San Francisco Giants’ Tim Lincecum: It’s baseball-anything can happen
By Mark ONeill
Timmy, Timmy, wherefore art thou?
Tim Lincecum, two-time Cy Young Award winner for the San Francisco Giants, with a pair of World Series rings, has not pitched to a batter in the 2014 postseason, thus far. Moreover, unless calamity befalls, the likelihood of him doing so, fades even as we speak. How can this be?
Lincecum’s postseason experience is extensive. He is 5-2 (.714) with a 2.47 ERA in twelve games, six of them starts. He has pitched 54.2 innings, allowing 34 hits, and 15 earned runs, with 63 K’s, 14 walks, and a WHIP of .878. His ratio of strikeouts per nine innings is, 9-10.4.
Those are impressive numbers, particular the win/loss percentage and the WHIP, for Timmy to be languishing on the bench.
How can Bochy put Timmy in, when he hasn’t got a clue what will happen? Not Bochy’s style.
The truth of the matter is simple:Bruce Bochy
doesn’t know what to expect from Timmy. Just as a lawyer hates to ask a question in a courtroom, to which he does not know the answer, so Bochy goes, unwilling to insert a player into his lineup, unless he has a pretty clear idea of what’s going to happen. He has built up Hall of Fame credentials following his instincts.
So what is there to do? Lincecum can throw bullpen sessions until his arm falls off, for all of the information that will convey. He can throw live batting practice also for all the good it will do. It’s awkward because on the one hand, his track record is superior; on the other hand, there is zero wriggle space in the postseason for inconsistency.
Jun 25, 2014; San Francisco, CA, USA; San Francisco Giants starting pitcher Tim Lincecum (right) celebrates with catcher Hector Sanchez (29) after throwing a no-hitter against the San Diego Padres at AT&T Park. The San Francisco Giants defeated the San Diego Padres 4-0. Mandatory Credit: Kelley L Cox-USA TODAY Sports
The setting is magnified by the spotlight of the big stage. Events that can escape perusal during the regular season, take on additional significance when the pressure expands, creating fissures that reveal weaknesses in the Giants’ armor.
For Bochy to take a chance on Lincecum, matters would have to be going either extremely well, such as a sizable lead, or just the opposite, with a pitcher going down to injury or not being able to get out of the first inning, with Yusmeiro Petit not being available because he had already worked the previous day.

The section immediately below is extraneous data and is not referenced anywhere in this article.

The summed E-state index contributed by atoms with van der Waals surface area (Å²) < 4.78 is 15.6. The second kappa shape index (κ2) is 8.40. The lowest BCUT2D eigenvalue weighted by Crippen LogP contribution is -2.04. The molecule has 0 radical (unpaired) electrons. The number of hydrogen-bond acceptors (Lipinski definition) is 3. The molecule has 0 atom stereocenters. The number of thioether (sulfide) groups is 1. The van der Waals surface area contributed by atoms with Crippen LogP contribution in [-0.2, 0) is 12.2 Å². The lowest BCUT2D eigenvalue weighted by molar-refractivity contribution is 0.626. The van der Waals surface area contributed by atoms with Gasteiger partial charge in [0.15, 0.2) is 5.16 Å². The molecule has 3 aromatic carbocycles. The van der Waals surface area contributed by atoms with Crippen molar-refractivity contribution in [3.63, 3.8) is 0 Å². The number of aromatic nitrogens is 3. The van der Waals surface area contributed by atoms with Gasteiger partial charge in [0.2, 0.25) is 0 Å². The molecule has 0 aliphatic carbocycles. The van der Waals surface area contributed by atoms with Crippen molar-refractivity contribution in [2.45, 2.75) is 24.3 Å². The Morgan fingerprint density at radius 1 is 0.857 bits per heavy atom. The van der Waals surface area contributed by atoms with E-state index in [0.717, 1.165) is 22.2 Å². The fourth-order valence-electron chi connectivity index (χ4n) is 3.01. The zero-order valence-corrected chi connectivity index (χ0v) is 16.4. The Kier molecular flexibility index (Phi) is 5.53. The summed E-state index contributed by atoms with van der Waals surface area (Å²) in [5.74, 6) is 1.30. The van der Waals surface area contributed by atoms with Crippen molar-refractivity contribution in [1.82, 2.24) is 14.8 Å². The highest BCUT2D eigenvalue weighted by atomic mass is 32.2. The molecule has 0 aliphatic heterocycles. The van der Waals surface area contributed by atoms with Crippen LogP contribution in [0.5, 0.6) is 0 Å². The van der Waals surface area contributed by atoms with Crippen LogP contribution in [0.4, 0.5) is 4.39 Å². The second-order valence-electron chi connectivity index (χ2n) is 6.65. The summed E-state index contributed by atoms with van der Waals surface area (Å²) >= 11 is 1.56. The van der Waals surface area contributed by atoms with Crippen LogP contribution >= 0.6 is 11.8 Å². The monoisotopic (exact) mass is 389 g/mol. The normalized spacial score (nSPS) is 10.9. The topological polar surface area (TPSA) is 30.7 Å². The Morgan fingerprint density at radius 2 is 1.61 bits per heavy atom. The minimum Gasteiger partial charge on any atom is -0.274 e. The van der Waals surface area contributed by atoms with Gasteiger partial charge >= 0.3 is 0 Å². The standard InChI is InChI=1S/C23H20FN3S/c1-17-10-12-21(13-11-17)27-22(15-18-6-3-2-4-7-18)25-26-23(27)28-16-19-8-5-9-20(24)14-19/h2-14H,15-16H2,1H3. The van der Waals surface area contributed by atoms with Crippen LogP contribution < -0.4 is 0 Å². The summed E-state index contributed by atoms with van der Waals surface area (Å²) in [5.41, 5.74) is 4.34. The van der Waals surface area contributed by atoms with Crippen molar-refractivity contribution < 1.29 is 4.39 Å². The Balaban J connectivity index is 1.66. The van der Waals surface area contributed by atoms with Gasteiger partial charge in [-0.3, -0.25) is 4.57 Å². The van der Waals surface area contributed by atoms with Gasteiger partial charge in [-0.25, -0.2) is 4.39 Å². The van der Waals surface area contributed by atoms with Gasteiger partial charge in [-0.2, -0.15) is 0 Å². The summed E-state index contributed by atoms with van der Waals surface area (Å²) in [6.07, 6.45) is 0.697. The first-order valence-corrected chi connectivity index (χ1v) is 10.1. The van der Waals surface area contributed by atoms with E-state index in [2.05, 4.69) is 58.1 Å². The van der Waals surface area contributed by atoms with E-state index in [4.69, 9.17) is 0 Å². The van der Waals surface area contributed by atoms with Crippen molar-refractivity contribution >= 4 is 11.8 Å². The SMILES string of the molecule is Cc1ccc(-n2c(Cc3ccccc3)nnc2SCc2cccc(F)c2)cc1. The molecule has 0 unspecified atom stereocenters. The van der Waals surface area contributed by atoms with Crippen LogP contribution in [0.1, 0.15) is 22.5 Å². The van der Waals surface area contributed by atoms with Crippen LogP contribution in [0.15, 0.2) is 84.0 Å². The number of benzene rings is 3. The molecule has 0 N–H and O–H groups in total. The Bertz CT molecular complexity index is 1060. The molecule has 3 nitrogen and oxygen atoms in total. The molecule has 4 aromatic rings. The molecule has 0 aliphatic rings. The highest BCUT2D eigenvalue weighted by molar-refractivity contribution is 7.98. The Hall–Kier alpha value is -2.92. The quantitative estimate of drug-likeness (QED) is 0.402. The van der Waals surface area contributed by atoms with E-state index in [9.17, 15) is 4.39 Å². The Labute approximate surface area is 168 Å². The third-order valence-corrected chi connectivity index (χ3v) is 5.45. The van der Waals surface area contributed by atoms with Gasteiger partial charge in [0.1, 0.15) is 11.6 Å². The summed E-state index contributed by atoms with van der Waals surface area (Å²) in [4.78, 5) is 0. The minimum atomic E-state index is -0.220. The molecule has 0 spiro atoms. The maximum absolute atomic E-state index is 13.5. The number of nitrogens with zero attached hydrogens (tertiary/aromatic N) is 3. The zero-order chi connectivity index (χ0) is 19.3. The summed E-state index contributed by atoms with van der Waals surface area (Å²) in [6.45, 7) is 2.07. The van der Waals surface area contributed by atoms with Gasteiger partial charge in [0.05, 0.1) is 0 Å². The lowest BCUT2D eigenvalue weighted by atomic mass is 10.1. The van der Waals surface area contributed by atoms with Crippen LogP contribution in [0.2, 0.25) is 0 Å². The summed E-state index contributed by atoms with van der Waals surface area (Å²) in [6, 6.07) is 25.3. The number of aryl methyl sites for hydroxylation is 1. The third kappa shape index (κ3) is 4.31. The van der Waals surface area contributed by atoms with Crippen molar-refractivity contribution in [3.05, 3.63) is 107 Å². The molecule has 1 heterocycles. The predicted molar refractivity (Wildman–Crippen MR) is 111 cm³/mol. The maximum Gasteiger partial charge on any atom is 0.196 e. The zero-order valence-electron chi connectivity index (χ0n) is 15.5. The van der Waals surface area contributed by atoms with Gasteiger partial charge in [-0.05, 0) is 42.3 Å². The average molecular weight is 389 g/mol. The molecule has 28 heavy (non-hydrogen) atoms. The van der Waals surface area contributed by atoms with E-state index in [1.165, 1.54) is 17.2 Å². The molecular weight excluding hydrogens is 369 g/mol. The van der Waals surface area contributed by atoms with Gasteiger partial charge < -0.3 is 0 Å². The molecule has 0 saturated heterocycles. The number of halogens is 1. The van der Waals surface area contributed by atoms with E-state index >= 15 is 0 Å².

That being said, never sell Lincecum short. Yes, his mechanics have been wobbly, and yes, for a spell there, he had control issues. However, also mixed in there this season, was the no-hitter against the San Diego Padres, and a string of starts that included a 4-0 record over 30.1 innings pitched, during which he allowed ten hits, one earned run, 24 strikeouts, nine walks, with a 0.30 ERA.
Timmy is an enigma, but one that begs solving. He has taken the mound in the past with dazzling success during the postseason, and that is a commodity that can’t be ignored, in light of others’ inability to perform on the big stage.
Whether in the capacity of a starter, or coming in from the bullpen, Lincecum has demonstrated that he can rise to the occasion when it is demanded. He has taken his demotion gracefully, refusing to allow selfishness to get the better of him. Like Barry Zito, who sat out the 2010 playoffs, but worked hard to stay in shape in case he was needed, Lincecum remains ready for any role to which he is assigned.
Maybe Lincecum will never face one batter, and maybe he will be called in to save the seventh game of the World Series. This being baseball, anything is possible. The more illogical and absurd something appears, the more likely it is that it will happen.
If you had suggested that Travis Ishikawa would become the first batter in National League history, to clinch an NLCS series with a home run, you may have gotten the same blank stares, as the notion that Lincecum would play such a pivotal part in the seventh game of the World Series.
Don’t hold your breath waiting, but don’t rule it out, either. Baseball and Tim Lincecum-two of a kind, and neither one any more predictable than Joe West calling balls and strikes.
But if his track record is any indication, and I fervently believe it is, then if called upon, like the post office, Lincecum will deliver, even the kitchen sink, if necessary.
Tim Lincecum has just enough of that quality of nonchalance , to be able to keep those around him cool and calm.